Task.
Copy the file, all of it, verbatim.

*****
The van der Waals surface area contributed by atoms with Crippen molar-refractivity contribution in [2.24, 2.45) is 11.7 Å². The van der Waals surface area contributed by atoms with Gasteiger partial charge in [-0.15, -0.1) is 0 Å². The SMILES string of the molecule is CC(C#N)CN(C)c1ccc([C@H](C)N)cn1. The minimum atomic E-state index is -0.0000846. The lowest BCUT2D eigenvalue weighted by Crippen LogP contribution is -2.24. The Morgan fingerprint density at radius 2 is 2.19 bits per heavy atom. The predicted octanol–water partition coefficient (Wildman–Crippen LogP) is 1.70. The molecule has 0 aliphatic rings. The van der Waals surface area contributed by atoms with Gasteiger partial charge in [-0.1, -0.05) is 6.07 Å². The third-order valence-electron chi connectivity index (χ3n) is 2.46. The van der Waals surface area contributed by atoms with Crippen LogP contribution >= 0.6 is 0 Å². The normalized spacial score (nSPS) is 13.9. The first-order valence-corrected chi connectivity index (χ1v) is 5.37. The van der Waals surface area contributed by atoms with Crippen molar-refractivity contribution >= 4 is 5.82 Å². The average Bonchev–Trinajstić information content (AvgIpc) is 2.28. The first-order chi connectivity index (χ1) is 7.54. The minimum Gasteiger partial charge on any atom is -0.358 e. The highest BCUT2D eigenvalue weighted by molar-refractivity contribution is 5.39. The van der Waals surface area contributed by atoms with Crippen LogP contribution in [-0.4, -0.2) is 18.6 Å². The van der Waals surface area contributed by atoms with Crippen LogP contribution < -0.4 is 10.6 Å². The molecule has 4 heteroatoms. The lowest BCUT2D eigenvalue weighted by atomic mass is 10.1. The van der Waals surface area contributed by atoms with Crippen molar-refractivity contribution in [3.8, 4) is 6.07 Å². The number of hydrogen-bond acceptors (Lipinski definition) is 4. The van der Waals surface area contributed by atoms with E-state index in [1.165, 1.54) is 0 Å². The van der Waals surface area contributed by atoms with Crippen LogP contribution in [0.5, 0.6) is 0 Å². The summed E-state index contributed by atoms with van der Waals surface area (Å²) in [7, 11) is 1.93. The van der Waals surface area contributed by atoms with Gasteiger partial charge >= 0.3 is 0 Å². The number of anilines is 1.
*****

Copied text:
The van der Waals surface area contributed by atoms with Crippen molar-refractivity contribution in [2.24, 2.45) is 11.7 Å². The van der Waals surface area contributed by atoms with Gasteiger partial charge in [-0.15, -0.1) is 0 Å². The SMILES string of the molecule is CC(C#N)CN(C)c1ccc([C@H](C)N)cn1. The minimum atomic E-state index is -0.0000846. The lowest BCUT2D eigenvalue weighted by Crippen LogP contribution is -2.24. The Morgan fingerprint density at radius 2 is 2.19 bits per heavy atom. The predicted octanol–water partition coefficient (Wildman–Crippen LogP) is 1.70. The molecule has 0 aliphatic rings. The van der Waals surface area contributed by atoms with Gasteiger partial charge in [-0.1, -0.05) is 6.07 Å². The third-order valence-electron chi connectivity index (χ3n) is 2.46. The van der Waals surface area contributed by atoms with Crippen LogP contribution >= 0.6 is 0 Å². The normalized spacial score (nSPS) is 13.9. The first-order valence-corrected chi connectivity index (χ1v) is 5.37. The van der Waals surface area contributed by atoms with Crippen molar-refractivity contribution >= 4 is 5.82 Å². The average Bonchev–Trinajstić information content (AvgIpc) is 2.28. The first-order chi connectivity index (χ1) is 7.54. The minimum Gasteiger partial charge on any atom is -0.358 e. The highest BCUT2D eigenvalue weighted by molar-refractivity contribution is 5.39. The van der Waals surface area contributed by atoms with Crippen LogP contribution in [-0.4, -0.2) is 18.6 Å². The van der Waals surface area contributed by atoms with Crippen LogP contribution < -0.4 is 10.6 Å². The molecule has 4 heteroatoms. The lowest BCUT2D eigenvalue weighted by atomic mass is 10.1. The van der Waals surface area contributed by atoms with Crippen molar-refractivity contribution in [3.8, 4) is 6.07 Å². The number of hydrogen-bond acceptors (Lipinski definition) is 4. The van der Waals surface area contributed by atoms with E-state index in [1.165, 1.54) is 0 Å². The van der Waals surface area contributed by atoms with Crippen LogP contribution in [0.5, 0.6) is 0 Å². The summed E-state index contributed by atoms with van der Waals surface area (Å²) in [7, 11) is 1.93. The van der Waals surface area contributed by atoms with Gasteiger partial charge >= 0.3 is 0 Å². The number of anilines is 1.